Instead, we listen, talk, and listen some more. More than ever we need to be able to adopt perspective and compassion towards people – and not just in conservation. Chengeta Wildlife Communities programmes works with communities to develop locally based, lasting solutions towards the protection of natural resources, including self-monitored hunter off-take studies with local hunters. Chengeta also works to promote and support another independent community programme, the Sangha Pangolin Project (SPP). The SPP is a a truly inspiring local research initiative located in the Dzanga-Sangha Protected Area – a small initiative with a huge heart and mission. “It’s imperative to understand local ways of life and perceptions before we start designing projects. We can’t just go in with assumptions and expectations, otherwise we run the risk of disappointing the very people we’d like to engage with”, explains Tessa Ullmann, researcher from the SPP. « The SPP does not focus on reducing pangolin meat consumption, but rather on raising awareness on the growing threat of the scale trade and discouraging people to participate in it ».
Empowering communities begins with understanding the perceptions of various ethnicities, be it towards conservation and those who practice it, pangolins, illegal trade and what it means if a species integral to their culture goes extinct. Culture is a continuously evolving and dynamic entity, adapting and responding to change much in a way that species do biologically. Thus, shifting perceptions at a local level to either find alternatives or spread awareness requires a lot of communication. In line with Chengeta’s approach to communicating with local communities, SPP led a conservation campaign designed to spread awareness about the pangolins’ plight from village to village. “What they are, who we are, why they need protection”, says Tessa. A simple, illustrative and poignant campaign that tailored the message to diverse ethnicities populating the Dzanga-Sangha area: no two villages are the same. The BaAka for instance, are hunter-gatherers who hold incredible knowledge and understanding of the forest, intimately tied to their understanding of balance. They immediately reacted to what ecological consequences would arise if pangolins came to disappear. Similarly, Bantu tribes were more receptive to the concept of legacy and whether their children and grand-children would be able to grow alongside pangolins in their lifetime.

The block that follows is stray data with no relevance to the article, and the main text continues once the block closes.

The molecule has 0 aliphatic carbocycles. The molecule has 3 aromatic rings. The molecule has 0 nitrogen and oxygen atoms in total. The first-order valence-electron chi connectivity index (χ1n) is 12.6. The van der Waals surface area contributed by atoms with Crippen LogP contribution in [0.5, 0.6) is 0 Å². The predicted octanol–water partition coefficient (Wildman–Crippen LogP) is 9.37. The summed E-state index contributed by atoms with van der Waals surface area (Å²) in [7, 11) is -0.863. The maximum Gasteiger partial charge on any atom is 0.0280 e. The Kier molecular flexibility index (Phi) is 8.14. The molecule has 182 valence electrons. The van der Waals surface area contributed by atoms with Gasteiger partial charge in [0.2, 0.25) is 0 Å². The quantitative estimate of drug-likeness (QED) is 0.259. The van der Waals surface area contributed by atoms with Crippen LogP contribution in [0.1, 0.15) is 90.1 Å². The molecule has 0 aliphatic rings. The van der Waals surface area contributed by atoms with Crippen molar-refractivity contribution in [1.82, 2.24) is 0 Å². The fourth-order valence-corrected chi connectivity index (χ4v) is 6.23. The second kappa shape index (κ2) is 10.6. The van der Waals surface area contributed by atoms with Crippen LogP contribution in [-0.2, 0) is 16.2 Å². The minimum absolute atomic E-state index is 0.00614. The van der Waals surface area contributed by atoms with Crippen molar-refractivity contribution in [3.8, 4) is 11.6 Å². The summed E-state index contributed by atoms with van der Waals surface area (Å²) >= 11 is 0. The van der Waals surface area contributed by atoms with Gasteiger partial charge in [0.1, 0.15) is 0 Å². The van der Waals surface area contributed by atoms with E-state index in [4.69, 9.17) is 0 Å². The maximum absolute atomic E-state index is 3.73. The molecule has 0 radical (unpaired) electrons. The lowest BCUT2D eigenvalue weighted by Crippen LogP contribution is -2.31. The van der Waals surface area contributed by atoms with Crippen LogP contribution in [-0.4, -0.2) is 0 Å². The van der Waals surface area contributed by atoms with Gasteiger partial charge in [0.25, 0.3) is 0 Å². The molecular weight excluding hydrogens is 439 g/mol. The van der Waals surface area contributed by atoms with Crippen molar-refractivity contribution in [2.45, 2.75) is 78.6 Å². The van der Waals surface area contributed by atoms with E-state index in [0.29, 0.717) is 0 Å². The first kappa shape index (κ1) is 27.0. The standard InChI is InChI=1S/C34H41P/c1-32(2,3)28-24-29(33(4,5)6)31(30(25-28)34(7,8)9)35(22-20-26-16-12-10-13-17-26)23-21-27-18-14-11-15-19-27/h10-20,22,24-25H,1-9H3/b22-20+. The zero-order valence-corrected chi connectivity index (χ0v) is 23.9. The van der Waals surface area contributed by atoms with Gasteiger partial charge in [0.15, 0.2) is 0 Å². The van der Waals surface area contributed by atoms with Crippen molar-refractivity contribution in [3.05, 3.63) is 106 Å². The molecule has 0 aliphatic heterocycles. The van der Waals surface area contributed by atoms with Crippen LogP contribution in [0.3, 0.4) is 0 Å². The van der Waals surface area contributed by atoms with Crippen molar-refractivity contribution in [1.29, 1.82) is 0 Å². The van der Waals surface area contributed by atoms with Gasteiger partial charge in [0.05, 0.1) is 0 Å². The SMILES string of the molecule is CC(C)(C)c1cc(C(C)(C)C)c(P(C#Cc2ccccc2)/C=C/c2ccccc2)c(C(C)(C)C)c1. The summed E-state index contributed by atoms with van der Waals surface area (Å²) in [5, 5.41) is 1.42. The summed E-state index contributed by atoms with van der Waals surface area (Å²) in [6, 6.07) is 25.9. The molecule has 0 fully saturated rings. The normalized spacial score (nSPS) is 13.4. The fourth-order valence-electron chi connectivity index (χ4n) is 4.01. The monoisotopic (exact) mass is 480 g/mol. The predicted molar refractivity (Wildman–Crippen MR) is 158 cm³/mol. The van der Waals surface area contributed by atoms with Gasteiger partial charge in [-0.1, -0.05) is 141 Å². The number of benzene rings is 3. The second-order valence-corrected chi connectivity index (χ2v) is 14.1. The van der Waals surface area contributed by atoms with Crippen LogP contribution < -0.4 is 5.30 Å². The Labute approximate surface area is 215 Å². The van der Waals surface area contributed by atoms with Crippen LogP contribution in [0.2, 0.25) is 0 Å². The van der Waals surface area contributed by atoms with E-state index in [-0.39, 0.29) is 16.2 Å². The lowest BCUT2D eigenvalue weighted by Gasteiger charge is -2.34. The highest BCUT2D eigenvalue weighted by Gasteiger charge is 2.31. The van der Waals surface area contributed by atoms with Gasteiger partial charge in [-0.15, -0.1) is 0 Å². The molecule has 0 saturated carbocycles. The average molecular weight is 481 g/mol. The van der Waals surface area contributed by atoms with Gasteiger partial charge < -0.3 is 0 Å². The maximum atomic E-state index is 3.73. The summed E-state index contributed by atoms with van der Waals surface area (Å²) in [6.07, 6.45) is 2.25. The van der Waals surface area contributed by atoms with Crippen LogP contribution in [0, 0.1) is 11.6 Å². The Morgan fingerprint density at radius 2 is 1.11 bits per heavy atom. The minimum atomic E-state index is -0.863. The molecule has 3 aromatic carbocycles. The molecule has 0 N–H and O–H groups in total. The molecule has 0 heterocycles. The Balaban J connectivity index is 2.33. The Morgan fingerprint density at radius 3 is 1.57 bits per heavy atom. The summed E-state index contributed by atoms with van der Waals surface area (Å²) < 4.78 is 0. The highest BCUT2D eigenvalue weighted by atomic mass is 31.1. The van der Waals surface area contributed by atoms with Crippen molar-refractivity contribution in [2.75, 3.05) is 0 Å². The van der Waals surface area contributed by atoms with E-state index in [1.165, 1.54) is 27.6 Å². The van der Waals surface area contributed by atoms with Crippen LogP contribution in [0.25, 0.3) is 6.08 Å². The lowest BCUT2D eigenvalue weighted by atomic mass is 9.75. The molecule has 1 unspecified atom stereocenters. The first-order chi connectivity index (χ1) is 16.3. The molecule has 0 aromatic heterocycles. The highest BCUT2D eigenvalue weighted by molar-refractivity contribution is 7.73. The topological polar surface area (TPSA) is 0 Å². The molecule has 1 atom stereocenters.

“We ask people how they feel about individuals at the other end of the chain who earn a lot of money and benefits from depleting the forest as opposed to local communities. We ask, ‘What if some of the meat you hunted last week stayed in the forest or your community? There would be more tomorrow, which means children can be fed, school fees paid’. We must allow people to make their own decisions when faced with different perspectives”, explains Dr Carolyn Robinson.
The responses of the awareness campaign were overwhelming: people want to help, want to get involved with protecting their livelihoods and legacies, and the next phase of involving the community is underway. “The Q&A at the end was fascinating, because it helped us understand what concerned each village the most, ranging from finding alternatives to their sources of protein to how they could be a part of putting an end to the trade”, Tessa concludes excitedly.